H. Wilson, The Governance of Britain, London, Sphere, 1977, pp. 12–24.
 Cited in B.T. Donoughue, Prime Minister. The Conduct of Policy under Harold Wilson & James Callaghan, London, Cape, 1987, p. 47; see also Barbara Castle, Fighting All the Way, London, Macmillan, 1993, p. 452, and P. Walker, The Cabinet, London, Cape, 1970, p. 96.
 Pimlott, op. cit., p. 347.
 Under Harold Wilson, Reg Prentice was Minister for Education and Science (1964–6, 1974–5), Public Buildings and Works (1966–7), and Overseas Development (1967–9, 1975–6). In 1977, he defected to the Conservatives and served under Margaret Thatcher as a junior social security minister (1979–81).
 Cited in H. Young and A. Sloman, The Thatcher Phenomenon, London, BBC, 1986, pp. 45–6.
 Kenneth Baker, The Turbulent Years. My Life in Politics, London, Faber & Faber, 1993, p. 270.
 Michael Heseltine, Life in the Jungle. My Autobiography, London, Hodder & Stoughton, 2000, p. 312.
 G. Howe, Conflict of Loyalty, London, Macmillan, 1994, pp. 661, 666.
 N. Lawson, The View from No. 11, London, Bantam Press, 1992, pp. 955–56, 660–61.
 F. Pym, The Politics of Consent, London, Hamish Hamilton, 1984, p. 17.
 Peter Walker, Staying Power, London, Bloomsbury, 1991, pp. 202–03.
 Lord Peter Carrington, Reflect on Things Past. The Memoirs of Lord Carrington, London, Collins, 1988, p. 276.
 N. Ridley, My Style of Government, London, Hutchinson, 1991, p. 30.
 P. Hennessy, ‘The Blair style of government’, Government and Opposition, vol. 33, no.1, 1998: 3–20.
 See also A. Rawnsley, Servants of the People. The Inside Story of New Labour, rev ed., London, Penguin, 2001, pp. 292–4, 379.
 For example M. Foley, G. Allen, R. Heffernan, P. Hennessy, D. Kavanagh and A. Seldon, A. Mughan, and S. Pryce. The most coruscating critic of all things presidential is George Jones.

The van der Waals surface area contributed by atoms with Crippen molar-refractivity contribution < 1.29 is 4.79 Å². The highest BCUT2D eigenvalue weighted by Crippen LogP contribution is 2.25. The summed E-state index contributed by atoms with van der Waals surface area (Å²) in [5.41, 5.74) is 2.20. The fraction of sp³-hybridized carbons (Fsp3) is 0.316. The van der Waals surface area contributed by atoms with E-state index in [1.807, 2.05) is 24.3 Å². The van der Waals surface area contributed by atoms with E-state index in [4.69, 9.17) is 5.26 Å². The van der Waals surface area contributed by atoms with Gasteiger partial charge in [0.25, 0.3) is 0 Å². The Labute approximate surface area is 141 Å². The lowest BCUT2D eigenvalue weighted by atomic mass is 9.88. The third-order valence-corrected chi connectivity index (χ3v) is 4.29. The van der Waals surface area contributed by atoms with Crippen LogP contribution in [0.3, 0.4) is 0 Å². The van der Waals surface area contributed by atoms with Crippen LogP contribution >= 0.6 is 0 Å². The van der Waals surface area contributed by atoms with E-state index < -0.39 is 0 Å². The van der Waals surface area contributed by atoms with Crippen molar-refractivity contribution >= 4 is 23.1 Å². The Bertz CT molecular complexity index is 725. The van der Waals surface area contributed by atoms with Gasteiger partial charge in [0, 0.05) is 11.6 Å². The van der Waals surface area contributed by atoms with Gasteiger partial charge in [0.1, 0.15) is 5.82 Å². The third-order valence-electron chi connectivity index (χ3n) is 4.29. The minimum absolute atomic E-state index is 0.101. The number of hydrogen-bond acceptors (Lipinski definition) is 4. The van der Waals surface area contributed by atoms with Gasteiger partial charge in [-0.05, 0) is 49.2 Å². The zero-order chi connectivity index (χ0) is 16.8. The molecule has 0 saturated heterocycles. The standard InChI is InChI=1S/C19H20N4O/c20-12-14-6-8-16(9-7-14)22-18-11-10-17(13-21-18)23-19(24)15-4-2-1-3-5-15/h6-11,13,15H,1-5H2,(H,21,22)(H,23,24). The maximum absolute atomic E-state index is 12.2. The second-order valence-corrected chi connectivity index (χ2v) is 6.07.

Daily Telegraph, 8 December 2001, cited in A. Seldon, Blair, London, Free Press, 2004, p. 437.
Quoted in D. Kavanagh and A. Seldon, The Powers Behind the Prime Minister. The Hidden Influence of Number Ten, London, Harper Collins, 2000, p. 291.
M. Mowlam, Momentum: the Struggle for Peace, Politics, and the People, London, Hodder and Stoughton, 2002, pp. 356, 361.
 C. Short, An Honourable Deception? New Labour, Iraq and the Misuse of Power, London, Free Press, 2004, pp. 272, 278.
 Observer, 23 November 1997.
 A. Blick, People Who Live in the Dark: the Special Adviser in British Politics, London, Politico’s, 2004, appendix.
 Kavanagh and Seldon, op. cit., p. 306.
 P. Hennessy, The Blair Revolution in Government, Institute for Politics and International Study, University of Leeds, 2000, p. 6.
 Hennessy, 1998, op. cit., p. 15.
 Seldon 2004, op. cit., p. 630; and see P. Hennessy, ‘The Blair style and the requirements of twenty-first century premiership’, Political Quarterly, vol. 71, 2000: 386–95.
 J. Rentoul, Tony Blair: Prime Minister, London, Little Brown, 2001, p. 540.
 A. Rawnsley, Servants of the People. The Inside Story of New Labour, rev. ed., London, Penguin, 2001, p. 53.
 Kavanagh and Seldon, op. cit., p. 279.
 Cited in Hennessy, The Blair Revolution in Government, 2000, op. cit., p. 12.
 Rentoul, op. cit., p. 540.
 Cited in Hennessy, The Prime Ministers. 2000, op. cit., p. 5.